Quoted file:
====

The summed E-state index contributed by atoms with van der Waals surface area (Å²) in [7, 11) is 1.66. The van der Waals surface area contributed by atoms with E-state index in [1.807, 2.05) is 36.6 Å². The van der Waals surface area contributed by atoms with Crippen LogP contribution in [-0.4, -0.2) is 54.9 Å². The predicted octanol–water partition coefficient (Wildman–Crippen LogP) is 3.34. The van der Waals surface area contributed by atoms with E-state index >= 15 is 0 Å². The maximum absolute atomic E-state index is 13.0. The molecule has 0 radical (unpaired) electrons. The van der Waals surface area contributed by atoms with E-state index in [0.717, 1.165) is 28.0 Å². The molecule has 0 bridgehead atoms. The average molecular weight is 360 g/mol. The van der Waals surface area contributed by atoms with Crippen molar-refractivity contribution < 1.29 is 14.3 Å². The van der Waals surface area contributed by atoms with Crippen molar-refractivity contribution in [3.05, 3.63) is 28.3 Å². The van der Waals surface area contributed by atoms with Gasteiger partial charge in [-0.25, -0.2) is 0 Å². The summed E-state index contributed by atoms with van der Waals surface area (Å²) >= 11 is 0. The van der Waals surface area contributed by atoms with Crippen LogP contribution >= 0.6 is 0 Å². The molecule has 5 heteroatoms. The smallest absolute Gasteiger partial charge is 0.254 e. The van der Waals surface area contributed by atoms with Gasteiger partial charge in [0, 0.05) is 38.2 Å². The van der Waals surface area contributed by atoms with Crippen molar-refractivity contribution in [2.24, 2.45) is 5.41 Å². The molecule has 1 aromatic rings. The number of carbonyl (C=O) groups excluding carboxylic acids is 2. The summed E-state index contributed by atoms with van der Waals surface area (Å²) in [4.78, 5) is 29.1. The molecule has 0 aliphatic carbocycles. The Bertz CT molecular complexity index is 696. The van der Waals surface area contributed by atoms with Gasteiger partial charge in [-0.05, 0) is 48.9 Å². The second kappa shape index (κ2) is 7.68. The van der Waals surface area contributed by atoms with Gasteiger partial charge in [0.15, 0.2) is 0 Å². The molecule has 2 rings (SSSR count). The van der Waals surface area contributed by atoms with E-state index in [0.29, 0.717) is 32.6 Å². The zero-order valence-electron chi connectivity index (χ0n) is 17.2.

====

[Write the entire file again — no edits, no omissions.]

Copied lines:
The summed E-state index contributed by atoms with van der Waals surface area (Å²) in [7, 11) is 1.66. The van der Waals surface area contributed by atoms with E-state index in [1.807, 2.05) is 36.6 Å². The van der Waals surface area contributed by atoms with Crippen LogP contribution in [-0.4, -0.2) is 54.9 Å². The predicted octanol–water partition coefficient (Wildman–Crippen LogP) is 3.34. The van der Waals surface area contributed by atoms with E-state index >= 15 is 0 Å². The maximum absolute atomic E-state index is 13.0. The molecule has 0 radical (unpaired) electrons. The van der Waals surface area contributed by atoms with E-state index in [0.717, 1.165) is 28.0 Å². The molecule has 0 bridgehead atoms. The average molecular weight is 360 g/mol. The van der Waals surface area contributed by atoms with Crippen molar-refractivity contribution < 1.29 is 14.3 Å². The van der Waals surface area contributed by atoms with Crippen molar-refractivity contribution in [3.05, 3.63) is 28.3 Å². The van der Waals surface area contributed by atoms with Gasteiger partial charge in [-0.25, -0.2) is 0 Å². The summed E-state index contributed by atoms with van der Waals surface area (Å²) >= 11 is 0. The van der Waals surface area contributed by atoms with Crippen LogP contribution >= 0.6 is 0 Å². The molecule has 5 heteroatoms. The smallest absolute Gasteiger partial charge is 0.254 e. The van der Waals surface area contributed by atoms with Gasteiger partial charge in [0, 0.05) is 38.2 Å². The van der Waals surface area contributed by atoms with Crippen molar-refractivity contribution in [2.24, 2.45) is 5.41 Å². The molecule has 1 aromatic rings. The number of carbonyl (C=O) groups excluding carboxylic acids is 2. The summed E-state index contributed by atoms with van der Waals surface area (Å²) in [4.78, 5) is 29.1. The molecule has 0 aliphatic carbocycles. The Bertz CT molecular complexity index is 696. The van der Waals surface area contributed by atoms with Gasteiger partial charge in [-0.05, 0) is 48.9 Å². The second kappa shape index (κ2) is 7.68. The van der Waals surface area contributed by atoms with Gasteiger partial charge in [0.15, 0.2) is 0 Å². The molecule has 2 rings (SSSR count). The van der Waals surface area contributed by atoms with E-state index in [0.29, 0.717) is 32.6 Å². The zero-order valence-electron chi connectivity index (χ0n) is 17.2.